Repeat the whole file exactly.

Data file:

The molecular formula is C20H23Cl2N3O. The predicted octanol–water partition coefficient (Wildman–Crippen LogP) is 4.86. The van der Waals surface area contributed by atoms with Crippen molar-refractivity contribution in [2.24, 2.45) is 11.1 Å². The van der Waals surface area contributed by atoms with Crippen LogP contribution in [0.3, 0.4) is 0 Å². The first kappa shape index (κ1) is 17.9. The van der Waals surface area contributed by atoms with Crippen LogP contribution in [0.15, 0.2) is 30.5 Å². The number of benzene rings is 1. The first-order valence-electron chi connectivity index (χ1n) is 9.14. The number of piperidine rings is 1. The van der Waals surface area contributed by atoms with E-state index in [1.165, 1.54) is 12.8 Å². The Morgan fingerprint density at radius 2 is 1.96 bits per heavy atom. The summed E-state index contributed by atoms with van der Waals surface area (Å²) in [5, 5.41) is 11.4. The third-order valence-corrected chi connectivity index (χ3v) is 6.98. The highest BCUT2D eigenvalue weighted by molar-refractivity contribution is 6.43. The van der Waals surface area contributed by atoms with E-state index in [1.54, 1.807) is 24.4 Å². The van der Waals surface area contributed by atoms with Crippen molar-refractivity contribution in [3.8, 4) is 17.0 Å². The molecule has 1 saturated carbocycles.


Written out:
The molecular formula is C20H23Cl2N3O. The predicted octanol–water partition coefficient (Wildman–Crippen LogP) is 4.86. The van der Waals surface area contributed by atoms with Crippen molar-refractivity contribution in [2.24, 2.45) is 11.1 Å². The van der Waals surface area contributed by atoms with Crippen LogP contribution in [0.3, 0.4) is 0 Å². The first kappa shape index (κ1) is 17.9. The van der Waals surface area contributed by atoms with Crippen LogP contribution in [0.15, 0.2) is 30.5 Å². The number of benzene rings is 1. The first-order valence-electron chi connectivity index (χ1n) is 9.14. The number of piperidine rings is 1. The van der Waals surface area contributed by atoms with E-state index in [1.165, 1.54) is 12.8 Å². The Morgan fingerprint density at radius 2 is 1.96 bits per heavy atom. The summed E-state index contributed by atoms with van der Waals surface area (Å²) in [5, 5.41) is 11.4. The third-order valence-corrected chi connectivity index (χ3v) is 6.98. The highest BCUT2D eigenvalue weighted by molar-refractivity contribution is 6.43. The van der Waals surface area contributed by atoms with E-state index in [1.54, 1.807) is 24.4 Å². The van der Waals surface area contributed by atoms with Crippen molar-refractivity contribution in [3.8, 4) is 17.0 Å². The molecule has 1 saturated carbocycles.